Controversy Over Winning of AI-Generated Art
In the Fair’s annual art competition, Jason M. Allen of Pueblo West, Colorado didn’t use a brush or a lump of clay to enter. He created his piece using Midjourney, an artificial intelligence program that transforms lines of text into surreal graphics.
Reached by phone on Wednesday, Allen defended his work which was submitted under the name “Jason M. Allen via Midjourney”, was created using AI and clarified that he hadn’t deceived anyone about its origins. “I’m not going to apologize for it,” he said. “I won, and I didn’t break any rules.”
AI-generated art has been around for years. But with tools released this year (named DALL-E 2, Midjourney, Stable Diffusion, etc.), amateurs can simply type a few words into a text box to create complex, abstract, or photographic images, creating realistic works.
These apps have, understandably, made many human artists nervous about their future. Why pay for art when you can create it yourself? Also, resistance from those who argue that these apps are inherently a high-tech form of plagiarism and the ethics of AI-generated art which has sparked fierce debate.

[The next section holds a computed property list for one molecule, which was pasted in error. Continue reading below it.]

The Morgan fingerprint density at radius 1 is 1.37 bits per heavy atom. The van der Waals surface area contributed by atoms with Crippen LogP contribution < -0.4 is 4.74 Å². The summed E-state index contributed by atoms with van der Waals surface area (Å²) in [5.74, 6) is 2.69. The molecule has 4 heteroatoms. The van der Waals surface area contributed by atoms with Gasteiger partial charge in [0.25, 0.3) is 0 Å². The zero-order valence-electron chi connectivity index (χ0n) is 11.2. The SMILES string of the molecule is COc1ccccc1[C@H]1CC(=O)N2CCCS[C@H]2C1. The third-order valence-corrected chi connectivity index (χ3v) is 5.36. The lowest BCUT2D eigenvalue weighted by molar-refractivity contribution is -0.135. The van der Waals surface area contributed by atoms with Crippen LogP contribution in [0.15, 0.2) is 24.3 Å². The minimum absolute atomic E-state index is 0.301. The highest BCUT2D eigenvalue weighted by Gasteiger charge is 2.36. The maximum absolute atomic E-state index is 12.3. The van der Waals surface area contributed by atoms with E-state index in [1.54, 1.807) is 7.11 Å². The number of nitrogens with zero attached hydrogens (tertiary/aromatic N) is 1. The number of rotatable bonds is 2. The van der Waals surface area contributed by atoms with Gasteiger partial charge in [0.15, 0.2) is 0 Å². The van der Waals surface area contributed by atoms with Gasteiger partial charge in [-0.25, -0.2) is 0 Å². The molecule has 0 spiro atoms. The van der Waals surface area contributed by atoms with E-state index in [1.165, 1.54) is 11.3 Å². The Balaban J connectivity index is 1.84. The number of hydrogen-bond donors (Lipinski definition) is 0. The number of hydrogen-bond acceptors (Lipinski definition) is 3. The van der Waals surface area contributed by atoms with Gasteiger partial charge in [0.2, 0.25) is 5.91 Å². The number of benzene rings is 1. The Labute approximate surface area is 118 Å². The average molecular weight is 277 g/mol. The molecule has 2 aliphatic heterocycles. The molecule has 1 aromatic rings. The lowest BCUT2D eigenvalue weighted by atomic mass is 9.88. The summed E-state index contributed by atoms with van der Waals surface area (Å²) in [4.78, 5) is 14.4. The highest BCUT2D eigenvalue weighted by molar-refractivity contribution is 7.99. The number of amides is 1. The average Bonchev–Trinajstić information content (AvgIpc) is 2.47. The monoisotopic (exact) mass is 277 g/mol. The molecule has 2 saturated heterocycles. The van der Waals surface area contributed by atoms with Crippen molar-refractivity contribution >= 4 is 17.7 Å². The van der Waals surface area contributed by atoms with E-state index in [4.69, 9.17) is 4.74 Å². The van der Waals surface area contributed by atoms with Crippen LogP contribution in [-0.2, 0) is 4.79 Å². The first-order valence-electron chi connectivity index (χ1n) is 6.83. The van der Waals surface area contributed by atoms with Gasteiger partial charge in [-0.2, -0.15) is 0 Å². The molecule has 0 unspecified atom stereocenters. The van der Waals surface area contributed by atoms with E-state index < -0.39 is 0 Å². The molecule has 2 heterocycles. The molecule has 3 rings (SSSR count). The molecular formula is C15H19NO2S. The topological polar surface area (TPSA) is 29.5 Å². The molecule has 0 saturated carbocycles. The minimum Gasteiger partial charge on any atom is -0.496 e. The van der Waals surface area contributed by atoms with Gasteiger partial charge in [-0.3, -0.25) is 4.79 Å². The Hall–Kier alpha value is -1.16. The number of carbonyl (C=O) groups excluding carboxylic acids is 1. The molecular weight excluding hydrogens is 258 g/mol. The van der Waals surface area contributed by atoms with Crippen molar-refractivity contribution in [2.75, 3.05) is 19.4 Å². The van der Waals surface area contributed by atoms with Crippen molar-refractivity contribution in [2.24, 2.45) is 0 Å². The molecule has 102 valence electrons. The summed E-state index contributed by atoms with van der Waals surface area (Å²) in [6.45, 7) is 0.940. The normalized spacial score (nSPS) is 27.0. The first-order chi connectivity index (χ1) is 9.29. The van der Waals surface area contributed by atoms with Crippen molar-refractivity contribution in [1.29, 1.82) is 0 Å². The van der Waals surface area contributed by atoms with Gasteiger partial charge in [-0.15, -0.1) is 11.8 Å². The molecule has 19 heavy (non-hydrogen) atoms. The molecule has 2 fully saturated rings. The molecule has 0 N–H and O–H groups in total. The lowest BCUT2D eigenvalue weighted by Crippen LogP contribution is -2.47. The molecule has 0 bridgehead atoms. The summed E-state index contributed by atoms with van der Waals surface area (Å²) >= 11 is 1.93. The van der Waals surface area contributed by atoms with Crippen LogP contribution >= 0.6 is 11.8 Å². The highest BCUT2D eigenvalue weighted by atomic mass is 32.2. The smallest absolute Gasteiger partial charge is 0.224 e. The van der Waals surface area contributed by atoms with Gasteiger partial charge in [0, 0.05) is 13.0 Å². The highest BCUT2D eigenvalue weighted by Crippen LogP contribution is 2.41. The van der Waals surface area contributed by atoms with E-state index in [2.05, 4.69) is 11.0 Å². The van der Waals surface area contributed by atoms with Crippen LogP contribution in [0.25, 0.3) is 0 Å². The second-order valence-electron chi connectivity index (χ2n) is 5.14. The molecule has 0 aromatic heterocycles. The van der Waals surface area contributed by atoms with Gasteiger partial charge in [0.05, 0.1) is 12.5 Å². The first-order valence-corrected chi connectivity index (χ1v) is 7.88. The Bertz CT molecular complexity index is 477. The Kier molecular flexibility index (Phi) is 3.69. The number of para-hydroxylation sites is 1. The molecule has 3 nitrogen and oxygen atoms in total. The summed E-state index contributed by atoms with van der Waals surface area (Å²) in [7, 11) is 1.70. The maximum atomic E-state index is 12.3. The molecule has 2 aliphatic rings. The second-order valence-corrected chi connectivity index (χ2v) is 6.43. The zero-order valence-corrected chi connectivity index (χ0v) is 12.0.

Allen, 39, began experimenting with AI-generated art earlier this year. He runs a studio called Incarnate Games where he makes tabletop games, and he want to know how the new generation of AI image generators would compare with the human artists whose works he commissioned.
This summer he was invited to a Discord chat server where he was testing Midjourney, which converts text into custom images using a complex process called “diffusion.” A user enters a series of words in a message to his Midjourney. After a few seconds, the bot spits out the image.
Allen fell in love with it, creating hundreds of images and marveling at its realism. No matter what he put in, Midjourney seemed to be able to pull it off.
After winning, Allen posted a photo of the winning entry on his Midjourney Discord chat. It took to Twitter and sparked an angry backlash where some twitter user wrote “We are watching the death of art unfold before our eyes,” wrote one Twitter user. “This is so gross,” another wrote. “I can see how AI art can be beneficial, but claiming you’re an artist by generating one? Absolutely not.”
Mr. Allen also defended by some artists. They believe that creating AI work is the same as using Photoshop or other digital imaging tools, and that it still takes a human creativity to find the right prompts to create award-winning work.
Controversy over new techniques in art production is nothing new. Many artists kept their mouths shut, seeing the invention of the camera as degrading human artistry. As a new generation of AI emerge, some critics believe no other tool can create beautiful works of art with minimal effort.
Blue Ribbon winner Allen said AI tools would put them out of work and he empathized with them. But their anger shouldn’t be directed at individuals using DALL-E 2 or Midjourney to create art, but at companies that chose to replace human artists with AI tools.